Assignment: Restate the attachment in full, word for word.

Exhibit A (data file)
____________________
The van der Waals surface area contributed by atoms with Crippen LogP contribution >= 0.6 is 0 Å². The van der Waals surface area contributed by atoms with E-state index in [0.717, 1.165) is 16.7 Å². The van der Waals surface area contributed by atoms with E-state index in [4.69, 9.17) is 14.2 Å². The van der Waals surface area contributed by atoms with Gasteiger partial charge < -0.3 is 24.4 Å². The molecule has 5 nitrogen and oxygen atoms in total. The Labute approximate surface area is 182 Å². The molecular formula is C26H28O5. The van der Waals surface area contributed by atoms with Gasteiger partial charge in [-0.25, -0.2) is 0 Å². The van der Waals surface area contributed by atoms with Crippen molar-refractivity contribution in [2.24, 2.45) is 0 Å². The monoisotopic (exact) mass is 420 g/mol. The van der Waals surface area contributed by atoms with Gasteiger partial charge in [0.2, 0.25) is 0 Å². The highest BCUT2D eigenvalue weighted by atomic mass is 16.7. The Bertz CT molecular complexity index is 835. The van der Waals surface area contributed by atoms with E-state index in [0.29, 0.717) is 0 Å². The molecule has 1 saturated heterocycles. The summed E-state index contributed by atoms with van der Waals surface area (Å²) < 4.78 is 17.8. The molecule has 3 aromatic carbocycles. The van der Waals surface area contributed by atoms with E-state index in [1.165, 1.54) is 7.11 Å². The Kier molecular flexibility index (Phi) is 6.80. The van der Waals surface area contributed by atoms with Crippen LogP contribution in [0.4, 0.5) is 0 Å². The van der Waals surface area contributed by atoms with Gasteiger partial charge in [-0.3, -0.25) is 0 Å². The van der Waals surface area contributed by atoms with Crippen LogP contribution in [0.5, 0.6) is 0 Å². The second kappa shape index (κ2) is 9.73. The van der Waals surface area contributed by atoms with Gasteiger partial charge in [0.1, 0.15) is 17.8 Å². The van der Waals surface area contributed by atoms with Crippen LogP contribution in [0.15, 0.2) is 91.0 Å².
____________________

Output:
The van der Waals surface area contributed by atoms with Crippen LogP contribution >= 0.6 is 0 Å². The van der Waals surface area contributed by atoms with E-state index in [0.717, 1.165) is 16.7 Å². The van der Waals surface area contributed by atoms with E-state index in [4.69, 9.17) is 14.2 Å². The van der Waals surface area contributed by atoms with Gasteiger partial charge < -0.3 is 24.4 Å². The molecule has 5 nitrogen and oxygen atoms in total. The Labute approximate surface area is 182 Å². The molecular formula is C26H28O5. The van der Waals surface area contributed by atoms with Gasteiger partial charge in [-0.25, -0.2) is 0 Å². The van der Waals surface area contributed by atoms with Crippen molar-refractivity contribution in [2.24, 2.45) is 0 Å². The monoisotopic (exact) mass is 420 g/mol. The van der Waals surface area contributed by atoms with Gasteiger partial charge in [0.2, 0.25) is 0 Å². The highest BCUT2D eigenvalue weighted by atomic mass is 16.7. The Bertz CT molecular complexity index is 835. The van der Waals surface area contributed by atoms with E-state index in [0.29, 0.717) is 0 Å². The molecule has 1 saturated heterocycles. The summed E-state index contributed by atoms with van der Waals surface area (Å²) < 4.78 is 17.8. The molecule has 3 aromatic carbocycles. The van der Waals surface area contributed by atoms with E-state index in [1.165, 1.54) is 7.11 Å². The Kier molecular flexibility index (Phi) is 6.80. The van der Waals surface area contributed by atoms with Crippen LogP contribution in [0.4, 0.5) is 0 Å². The van der Waals surface area contributed by atoms with Gasteiger partial charge in [-0.3, -0.25) is 0 Å². The van der Waals surface area contributed by atoms with Crippen LogP contribution in [0.5, 0.6) is 0 Å². The second kappa shape index (κ2) is 9.73. The van der Waals surface area contributed by atoms with Gasteiger partial charge in [0.1, 0.15) is 17.8 Å². The van der Waals surface area contributed by atoms with Crippen LogP contribution in [0.15, 0.2) is 91.0 Å².